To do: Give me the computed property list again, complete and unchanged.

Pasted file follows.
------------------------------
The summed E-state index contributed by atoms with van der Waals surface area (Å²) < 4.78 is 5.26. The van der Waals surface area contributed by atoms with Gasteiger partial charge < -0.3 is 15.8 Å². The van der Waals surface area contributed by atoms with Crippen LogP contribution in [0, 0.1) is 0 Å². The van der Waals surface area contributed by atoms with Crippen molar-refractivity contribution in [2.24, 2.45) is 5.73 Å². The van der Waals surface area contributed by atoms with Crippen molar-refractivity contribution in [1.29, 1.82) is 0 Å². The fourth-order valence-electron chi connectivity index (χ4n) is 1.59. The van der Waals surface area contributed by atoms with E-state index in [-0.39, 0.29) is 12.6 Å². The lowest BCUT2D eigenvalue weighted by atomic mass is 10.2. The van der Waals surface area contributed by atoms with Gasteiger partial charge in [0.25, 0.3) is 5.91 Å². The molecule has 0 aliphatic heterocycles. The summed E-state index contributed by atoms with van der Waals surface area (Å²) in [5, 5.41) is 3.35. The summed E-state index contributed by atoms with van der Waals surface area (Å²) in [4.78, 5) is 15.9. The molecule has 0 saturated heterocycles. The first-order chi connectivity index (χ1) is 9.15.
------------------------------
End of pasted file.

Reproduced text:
The summed E-state index contributed by atoms with van der Waals surface area (Å²) < 4.78 is 5.26. The van der Waals surface area contributed by atoms with Gasteiger partial charge < -0.3 is 15.8 Å². The van der Waals surface area contributed by atoms with Crippen LogP contribution in [0, 0.1) is 0 Å². The van der Waals surface area contributed by atoms with Crippen molar-refractivity contribution in [2.24, 2.45) is 5.73 Å². The van der Waals surface area contributed by atoms with Crippen molar-refractivity contribution in [1.29, 1.82) is 0 Å². The fourth-order valence-electron chi connectivity index (χ4n) is 1.59. The van der Waals surface area contributed by atoms with E-state index in [-0.39, 0.29) is 12.6 Å². The lowest BCUT2D eigenvalue weighted by atomic mass is 10.2. The van der Waals surface area contributed by atoms with Gasteiger partial charge in [0.25, 0.3) is 5.91 Å². The molecule has 0 aliphatic heterocycles. The summed E-state index contributed by atoms with van der Waals surface area (Å²) in [5, 5.41) is 3.35. The summed E-state index contributed by atoms with van der Waals surface area (Å²) in [4.78, 5) is 15.9. The molecule has 0 saturated heterocycles. The first-order chi connectivity index (χ1) is 9.15.